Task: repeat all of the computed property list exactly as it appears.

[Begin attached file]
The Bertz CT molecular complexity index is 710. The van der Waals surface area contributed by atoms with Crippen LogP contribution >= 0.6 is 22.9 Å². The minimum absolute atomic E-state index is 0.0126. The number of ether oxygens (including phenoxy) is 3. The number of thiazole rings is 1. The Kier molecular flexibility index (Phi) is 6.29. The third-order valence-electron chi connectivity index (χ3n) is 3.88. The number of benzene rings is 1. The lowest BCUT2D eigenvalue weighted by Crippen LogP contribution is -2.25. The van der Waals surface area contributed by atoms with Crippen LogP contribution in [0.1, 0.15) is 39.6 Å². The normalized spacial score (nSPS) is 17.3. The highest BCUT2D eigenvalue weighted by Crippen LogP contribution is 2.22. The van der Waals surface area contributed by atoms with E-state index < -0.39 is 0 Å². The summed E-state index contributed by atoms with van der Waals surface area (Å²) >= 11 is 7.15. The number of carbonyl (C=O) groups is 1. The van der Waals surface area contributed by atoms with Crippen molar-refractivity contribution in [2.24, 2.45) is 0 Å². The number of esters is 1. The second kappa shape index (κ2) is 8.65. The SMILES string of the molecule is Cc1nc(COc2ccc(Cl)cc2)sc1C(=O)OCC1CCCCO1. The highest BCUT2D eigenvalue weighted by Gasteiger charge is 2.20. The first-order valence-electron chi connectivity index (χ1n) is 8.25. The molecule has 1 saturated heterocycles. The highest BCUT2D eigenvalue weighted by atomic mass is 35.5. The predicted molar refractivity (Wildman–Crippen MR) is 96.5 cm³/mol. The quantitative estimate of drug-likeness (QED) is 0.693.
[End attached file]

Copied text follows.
The Bertz CT molecular complexity index is 710. The van der Waals surface area contributed by atoms with Crippen LogP contribution >= 0.6 is 22.9 Å². The minimum absolute atomic E-state index is 0.0126. The number of ether oxygens (including phenoxy) is 3. The number of thiazole rings is 1. The Kier molecular flexibility index (Phi) is 6.29. The third-order valence-electron chi connectivity index (χ3n) is 3.88. The number of benzene rings is 1. The lowest BCUT2D eigenvalue weighted by Crippen LogP contribution is -2.25. The van der Waals surface area contributed by atoms with Crippen LogP contribution in [0.1, 0.15) is 39.6 Å². The normalized spacial score (nSPS) is 17.3. The highest BCUT2D eigenvalue weighted by Crippen LogP contribution is 2.22. The van der Waals surface area contributed by atoms with E-state index < -0.39 is 0 Å². The summed E-state index contributed by atoms with van der Waals surface area (Å²) >= 11 is 7.15. The number of carbonyl (C=O) groups is 1. The van der Waals surface area contributed by atoms with Crippen molar-refractivity contribution in [2.24, 2.45) is 0 Å². The number of esters is 1. The second kappa shape index (κ2) is 8.65. The SMILES string of the molecule is Cc1nc(COc2ccc(Cl)cc2)sc1C(=O)OCC1CCCCO1. The highest BCUT2D eigenvalue weighted by Gasteiger charge is 2.20. The first-order valence-electron chi connectivity index (χ1n) is 8.25. The molecule has 1 saturated heterocycles. The highest BCUT2D eigenvalue weighted by atomic mass is 35.5. The predicted molar refractivity (Wildman–Crippen MR) is 96.5 cm³/mol. The quantitative estimate of drug-likeness (QED) is 0.693.